- Physical exams. The frequency of your physical exams depends on your general health and the type of breast cancer you have. In general, you will see your doctor every 3 to 6 months for 3 years and then every 6 months until 5 years have passed since your diagnosis of breast cancer. You may see your doctor once a year at this point.
- Mammograms to screen for breast cancer and investigate lumps that can be felt during a breast exam.
After treatment for breast cancer, it is important to do regular self-exams. This may help you detect signs of recurrence. Early signs of recurrence may appear in the incision area itself, the opposite breast, under your arm, or in the area above the collarbone.
If your breast cancer cells test positive for estrogen and progesterone receptors (ER/PR+), any remaining cancer cells may grow because of estrogen in your body. Medicine such as an aromatase inhibitor (such as Arimidex, Aromasin, or Femara), or tamoxifen (Nolvadex) may be a good treatment option. These hormone therapies block estrogen's effect on the cancer cells.
Studies show that an aromatase inhibitor works even better than tamoxifen in postmenopausal women who are also estrogen receptor-positive (ER+).15 For women who have taken tamoxifen for a few years, switching to an aromatase inhibitor improves their chances of successful treatment.16 Talk with your doctor about the risks and benefits of these medicines if your breast cancer is ER/PR+.
Treatment if the condition gets worse
For information about the treatment of metastatic or recurrent breast cancer, see the topic Breast Cancer, Metastatic or Recurrent.
What to Think About
Even if your doctor removes all the cancer that can be seen at the time of the operation, you may need additional treatment. Radiation therapy, chemotherapy, hormone therapy, or a combination of the three therapies may be used after surgery to try to destroy any cancer cells that may be left in your body. This is called adjuvant therapy and is used to reduce the chances that your breast cancer will come back. Talk with your doctor about the risks and benefits of each type of treatment. Your personal preferences and considerations are important when choosing a treatment that is right for you.
You may also make decisions about using chemotherapy or hormone therapy to shrink your breast cancer before surgery (neoadjuvant therapy). Talk with your doctor about the risks and benefits of each type of treatment.
The likelihood that your breast cancer will return after treatment depends on a number of factors, including the size and grade of your breast cancer, whether you had breast cancer cells in your lymph nodes, and how many lymph nodes were involved with breast cancer.
For more information about specific breast cancer treatments, see the topics:
You cannot control some things that put you at risk for breast cancer, such as your age and being female. But you can make personal choices that lower your risk of breast cancer. If you are at high risk for getting breast cancer, your doctor may also offer you certain medical treatments that can help prevent breast cancer.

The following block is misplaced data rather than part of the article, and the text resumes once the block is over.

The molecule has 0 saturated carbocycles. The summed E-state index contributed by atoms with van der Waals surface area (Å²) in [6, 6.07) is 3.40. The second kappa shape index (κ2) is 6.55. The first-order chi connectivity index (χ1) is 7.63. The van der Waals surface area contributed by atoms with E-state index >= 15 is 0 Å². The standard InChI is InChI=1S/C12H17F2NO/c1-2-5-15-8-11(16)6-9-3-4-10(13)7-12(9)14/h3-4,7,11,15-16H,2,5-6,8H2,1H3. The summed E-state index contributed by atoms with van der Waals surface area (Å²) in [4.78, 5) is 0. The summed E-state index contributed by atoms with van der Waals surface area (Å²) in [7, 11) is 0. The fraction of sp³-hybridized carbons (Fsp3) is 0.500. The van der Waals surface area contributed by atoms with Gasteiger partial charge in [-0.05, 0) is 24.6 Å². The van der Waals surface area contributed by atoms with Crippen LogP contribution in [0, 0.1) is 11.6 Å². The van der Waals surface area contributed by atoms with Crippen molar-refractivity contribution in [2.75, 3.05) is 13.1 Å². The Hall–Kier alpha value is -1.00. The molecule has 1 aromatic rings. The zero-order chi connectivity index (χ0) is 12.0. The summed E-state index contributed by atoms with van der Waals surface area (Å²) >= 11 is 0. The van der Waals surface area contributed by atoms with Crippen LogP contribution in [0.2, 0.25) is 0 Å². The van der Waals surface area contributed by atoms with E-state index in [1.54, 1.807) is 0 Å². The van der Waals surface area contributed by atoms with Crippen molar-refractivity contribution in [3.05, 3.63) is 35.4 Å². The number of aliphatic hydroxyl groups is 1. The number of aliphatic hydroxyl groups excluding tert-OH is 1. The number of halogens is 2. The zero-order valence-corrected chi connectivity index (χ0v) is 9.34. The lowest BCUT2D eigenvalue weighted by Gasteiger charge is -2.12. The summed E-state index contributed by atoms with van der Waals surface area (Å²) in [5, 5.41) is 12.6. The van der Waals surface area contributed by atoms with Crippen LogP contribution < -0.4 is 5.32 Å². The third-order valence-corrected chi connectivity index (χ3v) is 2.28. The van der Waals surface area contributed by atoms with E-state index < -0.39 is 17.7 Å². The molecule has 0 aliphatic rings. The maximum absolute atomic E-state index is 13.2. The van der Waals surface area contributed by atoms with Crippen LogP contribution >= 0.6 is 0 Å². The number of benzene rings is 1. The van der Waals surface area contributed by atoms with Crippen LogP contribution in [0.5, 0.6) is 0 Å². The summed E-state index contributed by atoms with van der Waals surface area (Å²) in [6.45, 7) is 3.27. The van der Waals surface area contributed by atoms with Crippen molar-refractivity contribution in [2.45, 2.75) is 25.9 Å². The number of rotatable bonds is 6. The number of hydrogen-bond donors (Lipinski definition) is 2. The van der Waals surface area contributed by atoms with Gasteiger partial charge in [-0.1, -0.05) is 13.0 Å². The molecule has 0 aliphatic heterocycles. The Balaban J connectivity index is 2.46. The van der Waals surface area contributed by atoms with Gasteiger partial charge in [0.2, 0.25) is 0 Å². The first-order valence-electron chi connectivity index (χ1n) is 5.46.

Hormones change the way cells within the breast grow and divide. The years when you have a menstrual cycle are your high-estrogen years. Experts think that the longer you have higher estrogen, the more risk you have for breast cancer.8 This includes taking hormones after menopause.3, 17
- The use of estrogen-progestin hormone therapy after menopause for several years or more increases your risk of developing breast cancer. But within 5 years after you stop using combined therapy, your risk returns to normal. Long-term use of estrogen alone may increase your risk for breast and ovarian cancer.7
- Breast-feed. Breast-feeding may lower your breast cancer risk. The benefit appears to be greatest in women who breast-fed for longer than 12 months or who breast-fed several children.18
- Strive for a healthy weight. Extra fat cells make extra estrogen, which raises your breast cancer risk.8 Getting regular exercise and watching what you eat can help.
Having a full-term pregnancy before age 30 also lowers your breast cancer risk.6
Healthy food and exercise
- Eat a healthy diet with plenty of fruits, vegetables, and whole grains.
- Be active. Try to do at least 2½ hours a week of moderate exercise. One way to do this is to be active 30 minutes a day, at least 5 days a week.19, 20 Staying active may lower your breast cancer risk.21
- Drink no more than one alcoholic drink a day.8 Using alcohol leads to extra estrogen in the body, which raises your breast cancer risk.6
If you are at high risk for breast cancer
If you are concerned that you may have an increased risk of developing breast cancer, talk with your doctor about whether you should take tamoxifen or raloxifene to lower your risk of breast cancer. It is important to consider both the benefits and risks of hormone therapy for breast cancer.
If you have a strong family history of early breast cancer or breast and ovarian cancer, talk to your doctor about BRCA testing. For more information, see:
Surgery to remove the breasts. Some women with a strong family history of breast cancer decide to have surgery to remove their breasts. This called a preventive or prophylactic mastectomy. It reduces the risk of developing breast cancer by approximately 90% in women who have a strong family history of breast cancer. A cancer risk assessment, genetic test, and psychological counseling are recommended for women who may be considering this treatment option.
Surgery to remove the ovaries. Genetic mutations (called BRCA1 or BRCA2 gene changes) raise the risk of both breast cancer and ovarian cancer. Hormones made by the ovaries increase the risk of breast cancer. Removal of the ovaries (prophylactic oophorectomy) reduces the risk of breast or ovarian cancer in women with a genetic mutation. Such a decision is best made after a cancer risk assessment, genetic test, and counseling.